Study Reveals Value of Genetic Merit Herds

UK - An independent study has come to the conclusion that the dairy herd profitability PLI is Worth £4.50 Per Point. A difference between top and bottom genetic merit herds that they say is simply 'overwhelming'.
calendar icon 18 April 2008
clock icon 3 minute read

The difference in margin between a herd of average genetic merit (Profitable Lifetime Index 14), and a herd in the top 1% (PLI 75) has been shown to be, on average, £286 per cow per year, equating to a staggering £28,600 annually for a 100 cow herd. In other words, one point of PLI is worth over £4.50/cow/year.

The study has used completely independent genetic data from DairyCo breeding+ and fully bank-reconciled figures from herds using Promar Farm Business Accounts service. It involved over 20,000 Holstein cows in herds averaging around 7,500 litres, and is the first study of its kind to be undertaken for over 10 years.

"The extra income generated by the high PLI animals from milk sales per individual cow in the herd is overwhelming"
DairyCo breeding+ director, Marco Winters

“In arriving at a margin, we have considered all identifiable income and costs which are likely to vary in herds of different genetic merit,” says Tim Harper from Promar, who undertook the study. “This includes milk, calf and cull sales and the costs of all feed, herd replacements, vet and med, AI and semen.

“Assuming there is no relationship between genetics and any other costs, the margin will translate directly through to pre-tax profit.”

Commenting on the findings, DairyCo breeding+ director, Marco Winters says: “Of course it’s no surprise to us that the highest genetic merit cows are the most profitable. After all, this is precisely what genetic indexes in general and PLI in particular have been designed to identify.

“But it is important to check what is happening in practice from time to time, and the results of this study are extremely reassuring. We expected several of the costs to be higher for the high PLI animals, including those for feed, herd replacements, veterinary and semen, and this has been shown to be the case. But the extra income generated by the high PLI animals from milk sales per individual cow in the herd is overwhelming, and more than compensates for the extra costs of keeping that cow.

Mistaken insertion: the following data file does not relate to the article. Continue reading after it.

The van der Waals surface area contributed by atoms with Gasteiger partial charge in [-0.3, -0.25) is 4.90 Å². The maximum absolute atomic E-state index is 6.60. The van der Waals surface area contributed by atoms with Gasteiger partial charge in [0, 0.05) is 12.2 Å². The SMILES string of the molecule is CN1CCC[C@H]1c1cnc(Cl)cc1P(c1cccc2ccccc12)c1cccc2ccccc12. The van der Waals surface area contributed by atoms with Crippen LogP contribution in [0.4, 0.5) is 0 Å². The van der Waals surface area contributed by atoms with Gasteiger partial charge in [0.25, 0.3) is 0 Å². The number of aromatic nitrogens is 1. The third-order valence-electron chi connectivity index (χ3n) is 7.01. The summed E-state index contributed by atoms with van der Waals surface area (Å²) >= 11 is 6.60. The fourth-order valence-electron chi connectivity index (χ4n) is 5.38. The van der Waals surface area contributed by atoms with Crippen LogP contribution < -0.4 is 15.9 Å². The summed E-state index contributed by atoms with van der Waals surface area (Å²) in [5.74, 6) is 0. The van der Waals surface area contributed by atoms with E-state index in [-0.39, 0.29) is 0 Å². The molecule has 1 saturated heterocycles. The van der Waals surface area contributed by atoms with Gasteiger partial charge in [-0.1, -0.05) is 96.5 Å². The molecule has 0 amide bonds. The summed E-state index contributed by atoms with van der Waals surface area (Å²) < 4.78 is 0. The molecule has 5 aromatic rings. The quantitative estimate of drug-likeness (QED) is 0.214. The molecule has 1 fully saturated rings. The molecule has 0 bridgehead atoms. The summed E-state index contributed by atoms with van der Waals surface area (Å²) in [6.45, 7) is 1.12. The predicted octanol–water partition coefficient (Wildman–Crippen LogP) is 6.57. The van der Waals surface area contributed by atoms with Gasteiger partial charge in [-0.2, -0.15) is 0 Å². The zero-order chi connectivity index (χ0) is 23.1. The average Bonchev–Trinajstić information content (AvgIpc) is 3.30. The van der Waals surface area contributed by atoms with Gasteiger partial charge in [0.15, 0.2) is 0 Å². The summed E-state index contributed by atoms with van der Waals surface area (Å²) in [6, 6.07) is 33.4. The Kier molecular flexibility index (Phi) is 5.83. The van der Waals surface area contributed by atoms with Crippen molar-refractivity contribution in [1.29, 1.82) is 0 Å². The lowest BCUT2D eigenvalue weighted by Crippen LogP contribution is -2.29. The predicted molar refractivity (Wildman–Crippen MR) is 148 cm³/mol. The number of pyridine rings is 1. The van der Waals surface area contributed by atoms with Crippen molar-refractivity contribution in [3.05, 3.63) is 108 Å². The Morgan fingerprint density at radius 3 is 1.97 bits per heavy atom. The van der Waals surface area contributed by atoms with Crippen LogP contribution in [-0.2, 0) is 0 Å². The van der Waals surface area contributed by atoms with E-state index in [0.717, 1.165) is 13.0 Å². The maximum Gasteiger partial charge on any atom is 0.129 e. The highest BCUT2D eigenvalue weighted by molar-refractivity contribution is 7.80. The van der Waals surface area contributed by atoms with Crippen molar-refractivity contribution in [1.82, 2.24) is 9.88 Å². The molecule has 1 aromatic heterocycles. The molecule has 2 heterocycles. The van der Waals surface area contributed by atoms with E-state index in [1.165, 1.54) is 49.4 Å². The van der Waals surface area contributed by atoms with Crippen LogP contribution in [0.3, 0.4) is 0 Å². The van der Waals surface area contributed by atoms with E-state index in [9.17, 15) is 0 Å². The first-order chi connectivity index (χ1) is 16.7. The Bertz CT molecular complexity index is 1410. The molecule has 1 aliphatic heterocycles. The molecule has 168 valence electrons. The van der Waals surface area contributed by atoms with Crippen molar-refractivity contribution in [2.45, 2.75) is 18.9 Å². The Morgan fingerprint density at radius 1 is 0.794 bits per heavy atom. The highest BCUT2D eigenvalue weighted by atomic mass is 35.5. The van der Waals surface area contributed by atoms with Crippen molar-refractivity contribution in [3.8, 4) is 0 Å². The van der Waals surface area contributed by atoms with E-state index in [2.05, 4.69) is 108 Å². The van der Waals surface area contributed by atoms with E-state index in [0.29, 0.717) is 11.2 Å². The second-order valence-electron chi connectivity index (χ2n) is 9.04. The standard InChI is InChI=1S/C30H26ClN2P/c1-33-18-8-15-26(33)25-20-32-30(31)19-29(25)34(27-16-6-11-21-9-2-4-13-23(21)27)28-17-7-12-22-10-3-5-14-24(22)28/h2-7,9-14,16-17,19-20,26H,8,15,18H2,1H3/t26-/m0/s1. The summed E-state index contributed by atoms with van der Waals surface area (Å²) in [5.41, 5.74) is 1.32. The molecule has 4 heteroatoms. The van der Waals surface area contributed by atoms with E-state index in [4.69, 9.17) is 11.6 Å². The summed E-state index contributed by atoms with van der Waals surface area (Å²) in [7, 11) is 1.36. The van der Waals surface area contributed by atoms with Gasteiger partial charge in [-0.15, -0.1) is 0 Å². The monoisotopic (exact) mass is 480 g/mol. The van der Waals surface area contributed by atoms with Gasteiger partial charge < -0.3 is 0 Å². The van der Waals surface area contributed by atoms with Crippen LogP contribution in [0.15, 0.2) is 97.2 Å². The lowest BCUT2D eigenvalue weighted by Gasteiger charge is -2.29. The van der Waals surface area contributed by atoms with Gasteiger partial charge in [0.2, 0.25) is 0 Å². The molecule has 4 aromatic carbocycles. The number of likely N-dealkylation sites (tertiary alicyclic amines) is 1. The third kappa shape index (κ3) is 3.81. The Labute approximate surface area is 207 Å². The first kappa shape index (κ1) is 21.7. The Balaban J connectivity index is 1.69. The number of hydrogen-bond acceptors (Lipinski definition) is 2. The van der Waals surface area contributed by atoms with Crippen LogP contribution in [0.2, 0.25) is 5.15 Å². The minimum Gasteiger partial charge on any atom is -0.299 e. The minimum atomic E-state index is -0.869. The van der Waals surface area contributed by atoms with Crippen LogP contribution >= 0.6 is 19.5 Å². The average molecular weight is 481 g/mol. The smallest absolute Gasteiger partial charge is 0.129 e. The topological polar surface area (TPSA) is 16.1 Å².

“Of course, we’re not suggesting that good breeding is the only factor in determining the profitability of these herds,” he adds, “but it clearly has a very important influence. It is equally reassuring to find that its influence has been demonstrated over a cross-section of the herd types which use these Promar costings.

“The resounding message is that good quality genetics are helping to keep the most profitable farmers ahead. It’s definitely worth all producers taking note of these results and investing in PLI as part of a package of measures to improve their financial performance.

“A further challenge must be to find the right balance in continuing to improve the genetic merit of the national dairy herd while reducing the additional costs of keeping higher genetic merit cows,” he adds. “The new PLI itself will do much to help in this endeavour, with its far greater emphasis on health and fitness traits than was ever the case in the past.”

Observing that the study was undertaken using Promar’s Farm Business Accounts for the year ending in 2006, Tim Harper concludes: “Since there have been significant changes to the economics of milk production since that time, these will have an impact on the relationships. We would expect the link between PLI and profitability to be even greater in the current economic climate, further strengthening this important message.”

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